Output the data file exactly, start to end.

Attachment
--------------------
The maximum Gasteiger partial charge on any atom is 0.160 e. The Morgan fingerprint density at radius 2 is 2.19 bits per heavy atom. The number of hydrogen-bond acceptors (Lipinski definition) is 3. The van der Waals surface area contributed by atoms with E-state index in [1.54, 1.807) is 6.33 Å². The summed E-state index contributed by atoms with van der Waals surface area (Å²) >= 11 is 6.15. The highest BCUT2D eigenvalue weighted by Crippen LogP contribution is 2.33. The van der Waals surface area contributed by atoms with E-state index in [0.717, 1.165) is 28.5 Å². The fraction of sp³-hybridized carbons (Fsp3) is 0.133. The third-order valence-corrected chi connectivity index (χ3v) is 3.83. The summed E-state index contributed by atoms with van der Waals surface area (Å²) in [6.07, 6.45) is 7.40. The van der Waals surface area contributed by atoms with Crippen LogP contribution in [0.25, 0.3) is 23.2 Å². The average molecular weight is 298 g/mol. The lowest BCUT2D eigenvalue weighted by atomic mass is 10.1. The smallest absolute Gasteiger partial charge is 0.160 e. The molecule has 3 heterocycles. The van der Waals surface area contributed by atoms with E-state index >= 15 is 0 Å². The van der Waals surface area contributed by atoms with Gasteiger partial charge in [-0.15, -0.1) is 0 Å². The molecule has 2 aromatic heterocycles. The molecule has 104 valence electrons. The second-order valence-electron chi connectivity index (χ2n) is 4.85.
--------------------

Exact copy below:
The maximum Gasteiger partial charge on any atom is 0.160 e. The Morgan fingerprint density at radius 2 is 2.19 bits per heavy atom. The number of hydrogen-bond acceptors (Lipinski definition) is 3. The van der Waals surface area contributed by atoms with E-state index in [1.54, 1.807) is 6.33 Å². The summed E-state index contributed by atoms with van der Waals surface area (Å²) >= 11 is 6.15. The highest BCUT2D eigenvalue weighted by Crippen LogP contribution is 2.33. The van der Waals surface area contributed by atoms with E-state index in [0.717, 1.165) is 28.5 Å². The fraction of sp³-hybridized carbons (Fsp3) is 0.133. The third-order valence-corrected chi connectivity index (χ3v) is 3.83. The summed E-state index contributed by atoms with van der Waals surface area (Å²) in [6.07, 6.45) is 7.40. The van der Waals surface area contributed by atoms with Crippen LogP contribution in [0.25, 0.3) is 23.2 Å². The average molecular weight is 298 g/mol. The lowest BCUT2D eigenvalue weighted by atomic mass is 10.1. The smallest absolute Gasteiger partial charge is 0.160 e. The molecule has 3 heterocycles. The van der Waals surface area contributed by atoms with E-state index >= 15 is 0 Å². The van der Waals surface area contributed by atoms with Gasteiger partial charge in [-0.15, -0.1) is 0 Å². The molecule has 2 aromatic heterocycles. The molecule has 104 valence electrons. The second-order valence-electron chi connectivity index (χ2n) is 4.85.